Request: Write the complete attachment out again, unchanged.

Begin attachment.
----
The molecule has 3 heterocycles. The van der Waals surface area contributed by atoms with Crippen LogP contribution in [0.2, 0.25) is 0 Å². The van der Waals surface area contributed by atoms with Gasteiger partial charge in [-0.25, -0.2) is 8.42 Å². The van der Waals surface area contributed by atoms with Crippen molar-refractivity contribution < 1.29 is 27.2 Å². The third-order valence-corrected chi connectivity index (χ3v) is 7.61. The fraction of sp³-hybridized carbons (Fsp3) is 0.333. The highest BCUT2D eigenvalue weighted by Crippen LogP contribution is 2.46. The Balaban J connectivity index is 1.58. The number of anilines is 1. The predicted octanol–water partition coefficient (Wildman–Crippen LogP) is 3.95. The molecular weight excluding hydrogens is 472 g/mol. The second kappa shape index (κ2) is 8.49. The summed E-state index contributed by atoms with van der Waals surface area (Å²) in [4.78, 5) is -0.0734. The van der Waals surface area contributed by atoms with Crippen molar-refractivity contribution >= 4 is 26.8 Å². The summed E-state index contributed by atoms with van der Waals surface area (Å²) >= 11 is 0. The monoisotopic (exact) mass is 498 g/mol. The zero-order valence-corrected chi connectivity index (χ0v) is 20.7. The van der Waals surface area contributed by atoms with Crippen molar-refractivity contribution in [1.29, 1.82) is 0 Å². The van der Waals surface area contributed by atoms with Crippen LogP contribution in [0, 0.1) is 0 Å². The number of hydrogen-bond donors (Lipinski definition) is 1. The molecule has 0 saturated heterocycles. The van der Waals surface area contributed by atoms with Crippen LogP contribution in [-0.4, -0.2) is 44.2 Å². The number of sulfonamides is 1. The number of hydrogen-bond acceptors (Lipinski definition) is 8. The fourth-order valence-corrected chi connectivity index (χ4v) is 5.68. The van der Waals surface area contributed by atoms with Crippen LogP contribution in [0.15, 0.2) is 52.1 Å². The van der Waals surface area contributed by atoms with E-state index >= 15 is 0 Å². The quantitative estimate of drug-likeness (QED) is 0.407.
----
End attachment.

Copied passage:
The molecule has 3 heterocycles. The van der Waals surface area contributed by atoms with Crippen LogP contribution in [0.2, 0.25) is 0 Å². The van der Waals surface area contributed by atoms with Gasteiger partial charge in [-0.25, -0.2) is 8.42 Å². The van der Waals surface area contributed by atoms with Crippen molar-refractivity contribution < 1.29 is 27.2 Å². The third-order valence-corrected chi connectivity index (χ3v) is 7.61. The fraction of sp³-hybridized carbons (Fsp3) is 0.333. The highest BCUT2D eigenvalue weighted by Crippen LogP contribution is 2.46. The Balaban J connectivity index is 1.58. The number of anilines is 1. The predicted octanol–water partition coefficient (Wildman–Crippen LogP) is 3.95. The molecular weight excluding hydrogens is 472 g/mol. The second kappa shape index (κ2) is 8.49. The summed E-state index contributed by atoms with van der Waals surface area (Å²) in [4.78, 5) is -0.0734. The van der Waals surface area contributed by atoms with Crippen molar-refractivity contribution >= 4 is 26.8 Å². The summed E-state index contributed by atoms with van der Waals surface area (Å²) >= 11 is 0. The monoisotopic (exact) mass is 498 g/mol. The zero-order valence-corrected chi connectivity index (χ0v) is 20.7. The van der Waals surface area contributed by atoms with Crippen molar-refractivity contribution in [1.29, 1.82) is 0 Å². The van der Waals surface area contributed by atoms with Crippen LogP contribution in [0, 0.1) is 0 Å². The number of hydrogen-bond donors (Lipinski definition) is 1. The molecule has 0 saturated heterocycles. The van der Waals surface area contributed by atoms with Crippen LogP contribution in [-0.4, -0.2) is 44.2 Å². The number of sulfonamides is 1. The number of hydrogen-bond acceptors (Lipinski definition) is 8. The fourth-order valence-corrected chi connectivity index (χ4v) is 5.68. The van der Waals surface area contributed by atoms with Crippen LogP contribution in [0.15, 0.2) is 52.1 Å². The van der Waals surface area contributed by atoms with E-state index >= 15 is 0 Å². The quantitative estimate of drug-likeness (QED) is 0.407.